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Mobile dental services and the Child Dental Benefits Schedule

Mobile dental services and the Child Dental Benefits Schedule


4 August 2018

Statement from the President of the Australian Dental Association’s NSW branch, Dr Neil Peppitt:

We are appalled by the allegations reported by the Sydney Morning Herald today.

It is ADA NSW’s view that children should never be unnecessarily exposed to radiation, and x-rays should only be performed by qualified staff with the appropriate licence.

We encourage parents, school principals and anyone else who has concerns about children’s treatment by Smiles Onsite, also known as Australian Mobile Dental Care, to contact the Health Care Complaints Commission.

Parents and carers, school principals, and preschool and child care centre directors should be aware of what constitutes best practice in dentistry.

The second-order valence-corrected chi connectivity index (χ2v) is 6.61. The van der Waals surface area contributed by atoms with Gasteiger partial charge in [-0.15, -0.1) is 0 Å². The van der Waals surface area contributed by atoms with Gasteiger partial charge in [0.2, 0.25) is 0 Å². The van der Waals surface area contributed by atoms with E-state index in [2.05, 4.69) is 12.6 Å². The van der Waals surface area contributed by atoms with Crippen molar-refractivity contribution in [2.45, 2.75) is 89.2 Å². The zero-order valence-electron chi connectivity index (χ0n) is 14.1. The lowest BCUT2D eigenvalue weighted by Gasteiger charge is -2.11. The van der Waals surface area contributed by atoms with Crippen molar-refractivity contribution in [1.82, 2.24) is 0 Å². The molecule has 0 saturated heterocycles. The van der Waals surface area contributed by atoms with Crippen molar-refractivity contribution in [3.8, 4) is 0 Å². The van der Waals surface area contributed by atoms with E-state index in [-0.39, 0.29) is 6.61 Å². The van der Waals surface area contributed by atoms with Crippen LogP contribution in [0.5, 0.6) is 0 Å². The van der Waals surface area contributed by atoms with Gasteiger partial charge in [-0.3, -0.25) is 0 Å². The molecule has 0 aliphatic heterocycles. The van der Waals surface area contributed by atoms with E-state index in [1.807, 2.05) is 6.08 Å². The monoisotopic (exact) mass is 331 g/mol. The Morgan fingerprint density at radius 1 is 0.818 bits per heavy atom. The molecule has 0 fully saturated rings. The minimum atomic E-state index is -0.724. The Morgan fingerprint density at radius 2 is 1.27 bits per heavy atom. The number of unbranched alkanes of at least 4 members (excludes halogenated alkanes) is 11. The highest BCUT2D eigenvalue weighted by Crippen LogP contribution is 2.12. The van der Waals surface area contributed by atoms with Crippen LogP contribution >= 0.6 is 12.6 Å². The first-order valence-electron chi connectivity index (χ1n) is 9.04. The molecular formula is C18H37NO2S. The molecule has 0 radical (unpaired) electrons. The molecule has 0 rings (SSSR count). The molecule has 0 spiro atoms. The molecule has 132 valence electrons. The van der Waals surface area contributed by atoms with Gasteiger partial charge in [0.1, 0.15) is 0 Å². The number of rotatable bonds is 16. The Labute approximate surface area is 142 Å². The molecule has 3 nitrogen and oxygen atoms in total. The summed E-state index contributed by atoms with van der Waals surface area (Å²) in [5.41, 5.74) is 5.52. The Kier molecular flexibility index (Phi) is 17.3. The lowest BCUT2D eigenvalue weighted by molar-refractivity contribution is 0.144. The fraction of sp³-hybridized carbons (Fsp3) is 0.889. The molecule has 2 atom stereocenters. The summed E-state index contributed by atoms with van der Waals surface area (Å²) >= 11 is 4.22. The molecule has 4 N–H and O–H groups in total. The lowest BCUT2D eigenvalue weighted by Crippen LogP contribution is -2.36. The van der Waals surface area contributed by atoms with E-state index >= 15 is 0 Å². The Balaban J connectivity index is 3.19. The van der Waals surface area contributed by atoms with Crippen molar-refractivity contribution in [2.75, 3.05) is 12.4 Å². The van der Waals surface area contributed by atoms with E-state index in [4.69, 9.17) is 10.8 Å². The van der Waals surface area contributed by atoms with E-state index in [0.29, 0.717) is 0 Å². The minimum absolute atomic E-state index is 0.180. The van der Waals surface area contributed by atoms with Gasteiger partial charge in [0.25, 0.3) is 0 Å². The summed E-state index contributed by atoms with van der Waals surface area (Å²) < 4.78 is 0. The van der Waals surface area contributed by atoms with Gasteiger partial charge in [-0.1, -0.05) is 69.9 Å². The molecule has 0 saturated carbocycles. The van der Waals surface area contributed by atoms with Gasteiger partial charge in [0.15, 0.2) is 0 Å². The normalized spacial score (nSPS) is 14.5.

It is ADA NSW’s view parents or carers should always be present at children’s dental appointments, to ensure informed consent to treatment is given and that they understand what the treatment will cost. This also ensures the best use of the child’s benefits under the Child Dental Benefits Schedule (CDBS).

The CDBS is a wonderful Medicare program that provides access to dental care for children in need.

Eligible children can receive treatment under the CDBS from their local dentist, including those in private practice and Local Health District facilities.

Any practitioner or private company allegedly breaching regulations or defrauding Medicare should be dealt with swiftly by the relevant authorities.

Today we have written to the Dental Council of NSW asking if they intend to investigate the practices of Smiles Onsite.

We have again contacted the NSW Department of Education, seeking their co-operation to remind all school principals of what is best practice when it comes to dental treatment for children.

We would like to make it clear that parents or carers should always be present when children receive dental treatment.

Download media release

Read the original story in the Sydney Morning Herald